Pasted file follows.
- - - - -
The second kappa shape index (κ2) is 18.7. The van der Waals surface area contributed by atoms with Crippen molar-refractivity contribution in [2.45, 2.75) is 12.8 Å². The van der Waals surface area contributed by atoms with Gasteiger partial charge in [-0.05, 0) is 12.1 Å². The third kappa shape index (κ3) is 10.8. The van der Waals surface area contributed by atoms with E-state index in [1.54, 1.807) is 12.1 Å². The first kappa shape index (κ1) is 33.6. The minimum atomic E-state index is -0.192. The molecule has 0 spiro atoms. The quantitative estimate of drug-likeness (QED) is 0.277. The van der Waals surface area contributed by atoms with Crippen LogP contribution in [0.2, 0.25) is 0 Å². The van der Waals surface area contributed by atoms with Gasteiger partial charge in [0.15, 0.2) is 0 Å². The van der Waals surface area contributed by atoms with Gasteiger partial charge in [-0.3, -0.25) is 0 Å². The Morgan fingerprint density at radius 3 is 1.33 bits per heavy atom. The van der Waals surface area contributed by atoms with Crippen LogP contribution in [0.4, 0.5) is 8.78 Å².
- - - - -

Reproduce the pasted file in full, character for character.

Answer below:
The second kappa shape index (κ2) is 18.7. The van der Waals surface area contributed by atoms with Crippen molar-refractivity contribution in [2.45, 2.75) is 12.8 Å². The van der Waals surface area contributed by atoms with Gasteiger partial charge in [-0.05, 0) is 12.1 Å². The third kappa shape index (κ3) is 10.8. The van der Waals surface area contributed by atoms with E-state index in [1.54, 1.807) is 12.1 Å². The first kappa shape index (κ1) is 33.6. The minimum atomic E-state index is -0.192. The molecule has 0 spiro atoms. The quantitative estimate of drug-likeness (QED) is 0.277. The van der Waals surface area contributed by atoms with Crippen LogP contribution in [0.2, 0.25) is 0 Å². The van der Waals surface area contributed by atoms with Gasteiger partial charge in [0.15, 0.2) is 0 Å². The van der Waals surface area contributed by atoms with Gasteiger partial charge in [-0.3, -0.25) is 0 Å². The Morgan fingerprint density at radius 3 is 1.33 bits per heavy atom. The van der Waals surface area contributed by atoms with Crippen LogP contribution in [0.4, 0.5) is 8.78 Å².